real life

The Slutwalk.

Women should avoid dressing like sluts in order not to be victimized“. Yes, you read that right.  This staggering advice was given at a campus information session at York University in Canada earlier this year by a  representative of the Toronto Police Force.

When Founders of SlutWalk Sonya Barnett and Heather Jarvis  first heard about this hideously out of whack advice they decided to bypass the noise and apology-demanding and march straight to the front door of the Toronto Police Service.

And they weren’t just going to march as angry women – they were going to march en masse  as sluts.

According to their website the term “Slut” is being reclaimed:

We are tired of being oppressed by slut-shaming; of being judged by our sexuality and feeling unsafe as a result. Being in charge of our sexual lives should not mean that we are opening ourselves to an expectation of violence, regardless if we participate in sex for pleasure or work. No one should equate enjoying sex with attracting sexual assault.

With sexual assault already a significantly under-reported crime, survivors have now been given even less of a reason to go to the Police, for fear that they could be blamed. Being assaulted isn’t about what you wear; it’s not even about sex; but using a pejorative term to rationalize inexcusable behaviour creates an environment in which it’s okay to blame the victim.

The first SlutWalk took part in Toronto on 3 April and it was a huge success with close to 2 000 women gathering to walk.

Their mission ? To reclaim the use of the word slut. To take away the power of the word from harming and damaging women and telling them that they are less worthy of protection and respect.

“It is a message of love and strength to all women (and men), especially those who have been assaulted at the core of their being.”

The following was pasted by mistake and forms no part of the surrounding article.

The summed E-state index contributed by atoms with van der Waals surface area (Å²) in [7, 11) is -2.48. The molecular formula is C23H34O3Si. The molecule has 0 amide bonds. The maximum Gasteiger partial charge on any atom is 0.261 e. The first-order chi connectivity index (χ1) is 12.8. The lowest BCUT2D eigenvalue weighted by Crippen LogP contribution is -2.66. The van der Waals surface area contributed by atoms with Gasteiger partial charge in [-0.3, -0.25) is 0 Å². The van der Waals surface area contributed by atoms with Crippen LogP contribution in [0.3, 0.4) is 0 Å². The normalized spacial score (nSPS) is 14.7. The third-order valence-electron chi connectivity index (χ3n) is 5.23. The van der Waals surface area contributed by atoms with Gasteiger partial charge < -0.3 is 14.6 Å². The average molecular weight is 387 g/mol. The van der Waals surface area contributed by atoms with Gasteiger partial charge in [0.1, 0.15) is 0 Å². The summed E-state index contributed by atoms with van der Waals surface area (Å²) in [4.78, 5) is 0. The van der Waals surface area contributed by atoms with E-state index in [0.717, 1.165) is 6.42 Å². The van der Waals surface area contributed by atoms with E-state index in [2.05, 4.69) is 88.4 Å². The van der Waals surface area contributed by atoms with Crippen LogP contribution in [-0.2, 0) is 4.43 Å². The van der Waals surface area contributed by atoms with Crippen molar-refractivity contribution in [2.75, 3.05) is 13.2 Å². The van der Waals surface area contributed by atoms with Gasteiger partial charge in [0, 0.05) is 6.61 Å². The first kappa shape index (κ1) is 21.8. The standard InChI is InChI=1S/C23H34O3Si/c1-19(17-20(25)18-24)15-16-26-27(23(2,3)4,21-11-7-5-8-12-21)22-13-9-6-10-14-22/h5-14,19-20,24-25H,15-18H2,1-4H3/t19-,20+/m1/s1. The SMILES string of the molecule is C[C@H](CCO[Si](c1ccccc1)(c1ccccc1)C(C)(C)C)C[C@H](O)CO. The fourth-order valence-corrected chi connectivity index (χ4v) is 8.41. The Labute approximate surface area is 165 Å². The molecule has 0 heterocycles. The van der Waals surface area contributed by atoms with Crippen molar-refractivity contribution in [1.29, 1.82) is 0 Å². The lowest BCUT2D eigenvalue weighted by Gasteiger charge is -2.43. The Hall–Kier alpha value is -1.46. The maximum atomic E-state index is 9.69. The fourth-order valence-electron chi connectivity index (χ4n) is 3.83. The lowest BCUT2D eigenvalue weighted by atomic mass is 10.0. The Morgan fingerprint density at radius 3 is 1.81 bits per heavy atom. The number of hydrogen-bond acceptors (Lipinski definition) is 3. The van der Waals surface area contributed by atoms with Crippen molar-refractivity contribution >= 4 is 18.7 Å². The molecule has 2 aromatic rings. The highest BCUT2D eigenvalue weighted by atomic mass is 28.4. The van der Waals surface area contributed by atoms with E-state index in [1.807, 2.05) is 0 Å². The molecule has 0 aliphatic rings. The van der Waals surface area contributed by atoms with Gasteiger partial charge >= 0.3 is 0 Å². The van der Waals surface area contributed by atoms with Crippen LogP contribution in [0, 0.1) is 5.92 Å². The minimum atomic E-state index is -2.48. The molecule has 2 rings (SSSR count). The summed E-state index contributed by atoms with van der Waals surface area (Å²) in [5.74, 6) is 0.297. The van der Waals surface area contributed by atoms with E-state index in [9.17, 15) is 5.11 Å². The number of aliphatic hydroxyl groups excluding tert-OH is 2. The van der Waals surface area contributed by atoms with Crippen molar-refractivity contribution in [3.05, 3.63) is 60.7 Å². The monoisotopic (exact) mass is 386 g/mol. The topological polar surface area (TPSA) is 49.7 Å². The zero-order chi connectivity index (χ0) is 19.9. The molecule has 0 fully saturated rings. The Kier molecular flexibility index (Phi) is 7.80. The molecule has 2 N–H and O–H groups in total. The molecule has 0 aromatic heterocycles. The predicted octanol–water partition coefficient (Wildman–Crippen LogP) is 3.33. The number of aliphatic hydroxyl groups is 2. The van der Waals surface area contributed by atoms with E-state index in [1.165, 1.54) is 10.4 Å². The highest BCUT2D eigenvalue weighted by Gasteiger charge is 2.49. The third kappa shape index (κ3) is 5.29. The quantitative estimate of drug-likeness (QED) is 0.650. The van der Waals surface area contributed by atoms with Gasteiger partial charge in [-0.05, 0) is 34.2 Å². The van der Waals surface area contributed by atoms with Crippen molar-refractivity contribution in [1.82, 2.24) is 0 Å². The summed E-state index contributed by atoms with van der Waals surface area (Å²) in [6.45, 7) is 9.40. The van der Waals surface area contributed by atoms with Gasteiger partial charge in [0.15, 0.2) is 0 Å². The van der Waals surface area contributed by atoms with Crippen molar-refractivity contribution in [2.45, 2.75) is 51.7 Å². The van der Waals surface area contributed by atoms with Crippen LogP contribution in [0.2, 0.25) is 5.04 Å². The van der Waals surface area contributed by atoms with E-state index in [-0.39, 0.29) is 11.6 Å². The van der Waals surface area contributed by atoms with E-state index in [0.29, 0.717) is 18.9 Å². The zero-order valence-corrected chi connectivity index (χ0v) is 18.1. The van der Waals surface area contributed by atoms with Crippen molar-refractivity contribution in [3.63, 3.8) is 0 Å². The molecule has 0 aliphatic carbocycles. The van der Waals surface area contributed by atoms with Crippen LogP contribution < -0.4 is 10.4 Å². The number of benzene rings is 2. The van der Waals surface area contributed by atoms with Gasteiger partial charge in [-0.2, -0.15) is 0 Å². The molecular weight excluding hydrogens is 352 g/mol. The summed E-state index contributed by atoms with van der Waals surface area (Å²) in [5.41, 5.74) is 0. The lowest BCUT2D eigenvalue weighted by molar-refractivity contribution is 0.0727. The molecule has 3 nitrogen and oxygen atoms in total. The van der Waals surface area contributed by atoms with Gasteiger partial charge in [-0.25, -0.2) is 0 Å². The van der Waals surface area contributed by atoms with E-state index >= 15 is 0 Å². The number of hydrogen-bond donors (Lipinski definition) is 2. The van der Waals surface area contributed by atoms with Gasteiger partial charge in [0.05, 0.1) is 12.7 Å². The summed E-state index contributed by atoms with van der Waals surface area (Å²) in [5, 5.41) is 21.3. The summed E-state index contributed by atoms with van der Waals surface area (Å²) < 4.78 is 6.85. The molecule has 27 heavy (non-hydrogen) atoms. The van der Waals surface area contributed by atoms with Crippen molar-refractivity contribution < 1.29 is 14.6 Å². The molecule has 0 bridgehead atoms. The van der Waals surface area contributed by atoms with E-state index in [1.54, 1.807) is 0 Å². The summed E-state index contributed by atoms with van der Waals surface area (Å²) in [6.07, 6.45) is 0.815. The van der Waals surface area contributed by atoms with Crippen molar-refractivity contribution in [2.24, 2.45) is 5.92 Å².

And now slut walking has gone global with marches in North America and Europe ready to go ahead and separate marches  about to take place in Melbourne (28 May), Sydney (13 June), Brisbane (28 May) and Adelaide (11 June). More than 3500 people have already registered in Australia to march for the right to wear what they like and behave how they want without harassment.

If you want to register or find out more you can check out the Facebook page here

Here are some of the fabulous women and men who have already marched in Slutwalks around the world, everywhere from Toronto to Dallas to Boston and beyond

And if you are going on your local slutwalk, what might you wear? Anything really – because that is part of breaking down the slut stereotype.  So wear what you would as you go about your normal life asking not to be raped – be it your office clothes your tracky daks, your party gear your swimmers or your jeans.

Do you think the word slut still carries a stigma? Do you use it? Do you hear it? Are we STILL living in an age where people truly believe what a woman wears gives anyone the right to rape or assault her?